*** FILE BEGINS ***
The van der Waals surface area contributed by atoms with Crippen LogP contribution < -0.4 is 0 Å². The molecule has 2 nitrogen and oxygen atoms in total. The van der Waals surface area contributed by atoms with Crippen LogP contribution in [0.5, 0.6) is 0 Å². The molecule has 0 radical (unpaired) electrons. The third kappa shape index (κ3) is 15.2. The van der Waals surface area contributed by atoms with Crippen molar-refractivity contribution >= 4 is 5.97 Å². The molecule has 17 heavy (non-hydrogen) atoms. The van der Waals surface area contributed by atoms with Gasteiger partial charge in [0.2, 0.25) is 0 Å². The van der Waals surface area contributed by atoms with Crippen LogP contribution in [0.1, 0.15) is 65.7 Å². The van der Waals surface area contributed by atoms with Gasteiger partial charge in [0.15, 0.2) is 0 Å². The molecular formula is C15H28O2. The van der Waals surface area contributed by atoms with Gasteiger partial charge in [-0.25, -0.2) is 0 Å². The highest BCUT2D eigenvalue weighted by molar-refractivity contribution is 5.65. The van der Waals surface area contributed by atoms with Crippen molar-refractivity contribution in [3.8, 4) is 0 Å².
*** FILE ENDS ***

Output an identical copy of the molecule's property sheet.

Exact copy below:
The van der Waals surface area contributed by atoms with Crippen LogP contribution < -0.4 is 0 Å². The molecule has 2 nitrogen and oxygen atoms in total. The van der Waals surface area contributed by atoms with Crippen LogP contribution in [0.5, 0.6) is 0 Å². The molecule has 0 radical (unpaired) electrons. The third kappa shape index (κ3) is 15.2. The van der Waals surface area contributed by atoms with Crippen molar-refractivity contribution >= 4 is 5.97 Å². The molecule has 17 heavy (non-hydrogen) atoms. The van der Waals surface area contributed by atoms with Gasteiger partial charge in [0.2, 0.25) is 0 Å². The van der Waals surface area contributed by atoms with Crippen LogP contribution in [0.1, 0.15) is 65.7 Å². The van der Waals surface area contributed by atoms with Gasteiger partial charge in [0.15, 0.2) is 0 Å². The molecular formula is C15H28O2. The van der Waals surface area contributed by atoms with Gasteiger partial charge in [-0.25, -0.2) is 0 Å². The highest BCUT2D eigenvalue weighted by molar-refractivity contribution is 5.65. The van der Waals surface area contributed by atoms with Crippen molar-refractivity contribution in [3.8, 4) is 0 Å².